Prenuptial Agreements, Greensboro Divorce Lawyer
A prenuptial agreement is a private contract executed by a couple before marriage. It is generally used to define the parties’ rights and benefits regarding the division of their property if the marriage ends as a result of death, separation, or divorce. Without a prenuptial agreement, Washington’s default rules govern the division of property for married couples and registered domestic partnerships.
The Default Rules: Washington is a community property state. Generally, this means that all property acquired during a marriage or domestic partnership is community property. Income, retirement savings, and real estate, for example, are all presumed to be the property of both spouses if earned or acquired during the marriage or partnership. Property acquired before the marriage or partnership or property acquired by gift or inheritance, on the other hand, is generally separate property. Contact a Greensboro Divorce Lawyer to find out more about property. If community property is used to improve or benefit a party’s separate property, the community may acquire an equitable interest in the separate property. After a marriage or partnership is dissolved, all the couple’s community and separate property is before the court to make a “just and equitable” division in light of the parties’ circumstances.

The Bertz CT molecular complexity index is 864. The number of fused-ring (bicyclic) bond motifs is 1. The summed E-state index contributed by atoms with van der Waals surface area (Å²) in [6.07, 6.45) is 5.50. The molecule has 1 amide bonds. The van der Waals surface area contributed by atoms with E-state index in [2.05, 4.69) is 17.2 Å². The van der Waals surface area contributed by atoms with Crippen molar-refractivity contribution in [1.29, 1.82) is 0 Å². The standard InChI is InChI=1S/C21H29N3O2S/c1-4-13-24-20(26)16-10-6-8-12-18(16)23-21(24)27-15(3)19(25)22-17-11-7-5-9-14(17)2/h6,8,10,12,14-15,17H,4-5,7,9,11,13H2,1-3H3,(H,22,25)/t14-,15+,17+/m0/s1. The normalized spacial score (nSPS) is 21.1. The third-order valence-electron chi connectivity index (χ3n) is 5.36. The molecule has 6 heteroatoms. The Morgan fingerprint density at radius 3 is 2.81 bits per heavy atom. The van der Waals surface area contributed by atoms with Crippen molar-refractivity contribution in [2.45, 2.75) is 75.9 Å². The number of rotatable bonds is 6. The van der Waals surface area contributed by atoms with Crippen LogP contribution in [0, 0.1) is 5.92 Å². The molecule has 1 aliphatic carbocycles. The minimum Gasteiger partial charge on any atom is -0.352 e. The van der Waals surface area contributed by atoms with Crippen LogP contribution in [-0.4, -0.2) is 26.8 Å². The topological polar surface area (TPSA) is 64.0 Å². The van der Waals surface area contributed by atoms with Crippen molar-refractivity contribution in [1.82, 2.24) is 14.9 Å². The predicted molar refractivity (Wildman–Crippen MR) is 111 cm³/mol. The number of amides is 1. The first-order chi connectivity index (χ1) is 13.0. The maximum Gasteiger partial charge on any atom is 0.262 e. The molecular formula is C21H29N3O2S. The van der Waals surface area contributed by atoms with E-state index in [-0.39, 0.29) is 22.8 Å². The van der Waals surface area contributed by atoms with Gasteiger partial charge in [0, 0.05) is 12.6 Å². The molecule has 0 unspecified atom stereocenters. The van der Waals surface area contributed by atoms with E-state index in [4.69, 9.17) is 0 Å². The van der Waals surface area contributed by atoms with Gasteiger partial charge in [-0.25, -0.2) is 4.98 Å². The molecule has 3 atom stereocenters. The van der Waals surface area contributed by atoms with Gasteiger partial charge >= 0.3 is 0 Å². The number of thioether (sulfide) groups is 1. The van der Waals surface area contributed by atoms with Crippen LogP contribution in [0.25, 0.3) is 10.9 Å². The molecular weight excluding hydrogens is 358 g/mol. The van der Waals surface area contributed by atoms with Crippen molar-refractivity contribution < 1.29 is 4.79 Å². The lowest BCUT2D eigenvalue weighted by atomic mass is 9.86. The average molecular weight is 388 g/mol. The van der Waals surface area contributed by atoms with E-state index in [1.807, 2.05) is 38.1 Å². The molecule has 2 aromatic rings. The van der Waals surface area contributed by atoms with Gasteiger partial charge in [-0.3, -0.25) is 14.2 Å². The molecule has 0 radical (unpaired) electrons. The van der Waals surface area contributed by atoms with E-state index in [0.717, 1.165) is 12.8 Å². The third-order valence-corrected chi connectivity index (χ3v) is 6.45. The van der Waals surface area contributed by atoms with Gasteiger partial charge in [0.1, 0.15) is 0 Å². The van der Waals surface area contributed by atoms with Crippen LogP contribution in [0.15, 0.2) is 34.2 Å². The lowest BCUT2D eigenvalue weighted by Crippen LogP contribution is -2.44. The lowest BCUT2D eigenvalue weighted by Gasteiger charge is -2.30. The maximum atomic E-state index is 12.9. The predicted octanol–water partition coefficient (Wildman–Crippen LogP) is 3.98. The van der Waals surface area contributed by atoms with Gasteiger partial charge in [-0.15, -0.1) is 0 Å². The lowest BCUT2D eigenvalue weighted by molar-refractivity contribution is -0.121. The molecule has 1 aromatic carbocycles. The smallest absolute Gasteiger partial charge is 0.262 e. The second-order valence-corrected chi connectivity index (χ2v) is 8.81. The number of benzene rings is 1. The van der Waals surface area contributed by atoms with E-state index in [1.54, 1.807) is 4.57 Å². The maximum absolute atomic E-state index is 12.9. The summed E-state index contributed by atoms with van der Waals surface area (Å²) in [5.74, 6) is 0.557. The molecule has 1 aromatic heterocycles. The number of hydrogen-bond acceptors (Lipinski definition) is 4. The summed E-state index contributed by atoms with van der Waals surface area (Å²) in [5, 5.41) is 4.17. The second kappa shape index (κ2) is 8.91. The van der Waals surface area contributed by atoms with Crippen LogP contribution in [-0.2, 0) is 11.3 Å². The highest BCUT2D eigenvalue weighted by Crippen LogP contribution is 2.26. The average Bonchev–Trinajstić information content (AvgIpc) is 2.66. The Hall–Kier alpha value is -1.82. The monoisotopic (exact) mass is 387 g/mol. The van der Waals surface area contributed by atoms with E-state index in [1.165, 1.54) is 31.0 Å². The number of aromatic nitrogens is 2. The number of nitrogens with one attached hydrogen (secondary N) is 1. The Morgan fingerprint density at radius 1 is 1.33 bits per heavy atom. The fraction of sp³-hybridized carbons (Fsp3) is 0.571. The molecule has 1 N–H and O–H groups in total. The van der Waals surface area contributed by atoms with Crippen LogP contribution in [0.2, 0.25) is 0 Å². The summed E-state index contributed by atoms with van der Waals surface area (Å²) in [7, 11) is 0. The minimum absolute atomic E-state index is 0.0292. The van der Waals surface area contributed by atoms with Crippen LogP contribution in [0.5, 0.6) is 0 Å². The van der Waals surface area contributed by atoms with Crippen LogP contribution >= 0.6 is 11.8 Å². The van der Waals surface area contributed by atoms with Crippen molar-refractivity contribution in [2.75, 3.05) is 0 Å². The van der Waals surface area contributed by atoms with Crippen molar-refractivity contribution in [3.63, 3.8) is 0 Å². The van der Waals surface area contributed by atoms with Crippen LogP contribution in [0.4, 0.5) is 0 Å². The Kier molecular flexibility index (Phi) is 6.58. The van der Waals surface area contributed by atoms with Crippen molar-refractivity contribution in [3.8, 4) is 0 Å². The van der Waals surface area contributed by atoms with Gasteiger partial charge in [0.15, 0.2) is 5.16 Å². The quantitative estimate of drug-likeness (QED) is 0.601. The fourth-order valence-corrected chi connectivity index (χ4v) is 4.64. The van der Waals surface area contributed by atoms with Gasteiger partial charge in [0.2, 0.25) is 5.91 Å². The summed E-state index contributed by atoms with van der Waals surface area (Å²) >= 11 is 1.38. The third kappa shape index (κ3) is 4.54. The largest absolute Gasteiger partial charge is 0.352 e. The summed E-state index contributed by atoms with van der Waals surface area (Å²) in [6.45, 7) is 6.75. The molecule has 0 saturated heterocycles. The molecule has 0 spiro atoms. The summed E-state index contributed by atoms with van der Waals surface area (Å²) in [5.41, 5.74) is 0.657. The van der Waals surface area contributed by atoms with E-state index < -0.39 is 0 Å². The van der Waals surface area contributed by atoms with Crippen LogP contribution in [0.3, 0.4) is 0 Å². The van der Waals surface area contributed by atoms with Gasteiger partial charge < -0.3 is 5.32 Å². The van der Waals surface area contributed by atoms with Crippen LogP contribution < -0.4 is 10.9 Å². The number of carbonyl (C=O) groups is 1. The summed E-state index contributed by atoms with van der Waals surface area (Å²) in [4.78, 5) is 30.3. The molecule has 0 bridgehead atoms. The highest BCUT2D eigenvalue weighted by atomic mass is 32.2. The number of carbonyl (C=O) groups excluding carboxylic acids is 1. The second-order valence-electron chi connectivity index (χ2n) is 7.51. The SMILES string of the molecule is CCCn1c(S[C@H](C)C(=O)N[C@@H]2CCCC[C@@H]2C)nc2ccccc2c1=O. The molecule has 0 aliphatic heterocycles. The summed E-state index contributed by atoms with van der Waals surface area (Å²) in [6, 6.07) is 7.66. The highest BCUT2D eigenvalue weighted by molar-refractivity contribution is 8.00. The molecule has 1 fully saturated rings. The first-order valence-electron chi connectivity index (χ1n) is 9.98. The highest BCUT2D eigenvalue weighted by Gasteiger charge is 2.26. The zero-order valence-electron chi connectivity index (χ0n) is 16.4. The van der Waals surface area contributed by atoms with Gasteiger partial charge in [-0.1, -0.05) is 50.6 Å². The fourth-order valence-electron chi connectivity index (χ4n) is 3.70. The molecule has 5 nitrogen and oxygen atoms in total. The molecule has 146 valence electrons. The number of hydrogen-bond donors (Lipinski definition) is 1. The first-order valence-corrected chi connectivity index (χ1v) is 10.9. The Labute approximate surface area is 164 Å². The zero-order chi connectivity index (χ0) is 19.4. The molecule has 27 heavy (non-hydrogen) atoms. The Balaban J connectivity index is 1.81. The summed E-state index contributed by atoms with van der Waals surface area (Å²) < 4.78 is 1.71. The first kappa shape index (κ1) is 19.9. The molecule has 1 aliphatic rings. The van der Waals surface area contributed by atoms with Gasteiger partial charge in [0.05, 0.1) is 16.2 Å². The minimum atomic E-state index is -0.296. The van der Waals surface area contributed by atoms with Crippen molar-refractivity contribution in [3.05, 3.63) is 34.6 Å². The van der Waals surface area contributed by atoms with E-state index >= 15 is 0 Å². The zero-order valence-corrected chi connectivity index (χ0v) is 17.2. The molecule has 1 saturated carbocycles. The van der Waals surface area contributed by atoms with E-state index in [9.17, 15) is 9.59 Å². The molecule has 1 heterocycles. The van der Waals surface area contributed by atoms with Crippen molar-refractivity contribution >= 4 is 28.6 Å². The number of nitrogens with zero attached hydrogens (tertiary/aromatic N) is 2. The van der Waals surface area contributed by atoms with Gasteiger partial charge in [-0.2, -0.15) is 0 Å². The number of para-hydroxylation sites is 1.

Your Rules: Many couples have reasons to avoid the default rules and use prenuptial agreements to create their own rules. Older couples may want to protect the wealth they acquired before the relationship. Couples with children from prior marriages may want to ensure those children are protected. One of the parties may have significant wealth, significant debt, or own a business.
Creating a Valid Prenuptial Agreement: When it comes to enforcing prenuptial agreements, Washington courts will review them to see if the terms are financially fair to both parties. If the terms are financially one-sided, the court will assess the agreement’s “procedural fairness” by considering whether both parties adequately disclosed the nature and extent of their debts and liabilities, whether the agreement was entered into freely and voluntarily, whether both parties had the opportunity to obtain independent legal advice, and whether the agreement was executed sufficiently in advance of the wedding so as not to create undue pressure on one of the parties to sign it.
If you or a loved one is considering a Greensboro Divorce Lawyer, contact Garrett, Walker, Aycoth, & Olson.